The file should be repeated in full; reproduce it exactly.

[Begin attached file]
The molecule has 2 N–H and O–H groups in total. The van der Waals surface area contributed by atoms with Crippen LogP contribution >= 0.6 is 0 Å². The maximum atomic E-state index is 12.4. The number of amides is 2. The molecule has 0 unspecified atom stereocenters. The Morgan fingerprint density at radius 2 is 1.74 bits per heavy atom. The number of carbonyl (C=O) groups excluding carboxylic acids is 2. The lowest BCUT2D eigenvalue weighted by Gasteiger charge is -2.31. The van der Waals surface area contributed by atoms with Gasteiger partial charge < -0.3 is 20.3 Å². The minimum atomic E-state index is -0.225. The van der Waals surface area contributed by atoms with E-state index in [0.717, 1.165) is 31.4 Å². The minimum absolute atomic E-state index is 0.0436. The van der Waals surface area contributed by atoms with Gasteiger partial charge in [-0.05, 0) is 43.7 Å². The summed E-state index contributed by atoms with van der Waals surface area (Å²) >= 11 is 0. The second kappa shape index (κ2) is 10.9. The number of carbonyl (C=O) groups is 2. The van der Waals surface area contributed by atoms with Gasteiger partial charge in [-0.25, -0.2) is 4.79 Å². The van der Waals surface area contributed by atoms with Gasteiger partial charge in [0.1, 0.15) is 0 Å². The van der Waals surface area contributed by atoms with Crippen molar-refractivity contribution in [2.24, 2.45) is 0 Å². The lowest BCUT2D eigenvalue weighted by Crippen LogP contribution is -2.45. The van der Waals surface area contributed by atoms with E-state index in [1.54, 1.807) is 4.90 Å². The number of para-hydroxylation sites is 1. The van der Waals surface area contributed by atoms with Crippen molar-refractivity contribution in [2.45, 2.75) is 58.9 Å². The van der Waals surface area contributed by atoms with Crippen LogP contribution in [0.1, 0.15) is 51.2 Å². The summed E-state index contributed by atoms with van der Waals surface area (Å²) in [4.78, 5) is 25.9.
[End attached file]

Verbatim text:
The molecule has 2 N–H and O–H groups in total. The van der Waals surface area contributed by atoms with Crippen LogP contribution >= 0.6 is 0 Å². The maximum atomic E-state index is 12.4. The number of amides is 2. The molecule has 0 unspecified atom stereocenters. The Morgan fingerprint density at radius 2 is 1.74 bits per heavy atom. The number of carbonyl (C=O) groups excluding carboxylic acids is 2. The lowest BCUT2D eigenvalue weighted by Gasteiger charge is -2.31. The van der Waals surface area contributed by atoms with Gasteiger partial charge < -0.3 is 20.3 Å². The minimum atomic E-state index is -0.225. The van der Waals surface area contributed by atoms with E-state index in [0.717, 1.165) is 31.4 Å². The minimum absolute atomic E-state index is 0.0436. The van der Waals surface area contributed by atoms with Gasteiger partial charge in [-0.05, 0) is 43.7 Å². The summed E-state index contributed by atoms with van der Waals surface area (Å²) >= 11 is 0. The second kappa shape index (κ2) is 10.9. The number of carbonyl (C=O) groups is 2. The van der Waals surface area contributed by atoms with Gasteiger partial charge in [-0.25, -0.2) is 4.79 Å². The van der Waals surface area contributed by atoms with Gasteiger partial charge in [0.1, 0.15) is 0 Å². The van der Waals surface area contributed by atoms with Crippen molar-refractivity contribution in [2.24, 2.45) is 0 Å². The lowest BCUT2D eigenvalue weighted by Crippen LogP contribution is -2.45. The van der Waals surface area contributed by atoms with E-state index in [1.54, 1.807) is 4.90 Å². The number of para-hydroxylation sites is 1. The van der Waals surface area contributed by atoms with Crippen molar-refractivity contribution in [2.45, 2.75) is 58.9 Å². The van der Waals surface area contributed by atoms with Crippen LogP contribution in [0.1, 0.15) is 51.2 Å². The summed E-state index contributed by atoms with van der Waals surface area (Å²) in [4.78, 5) is 25.9.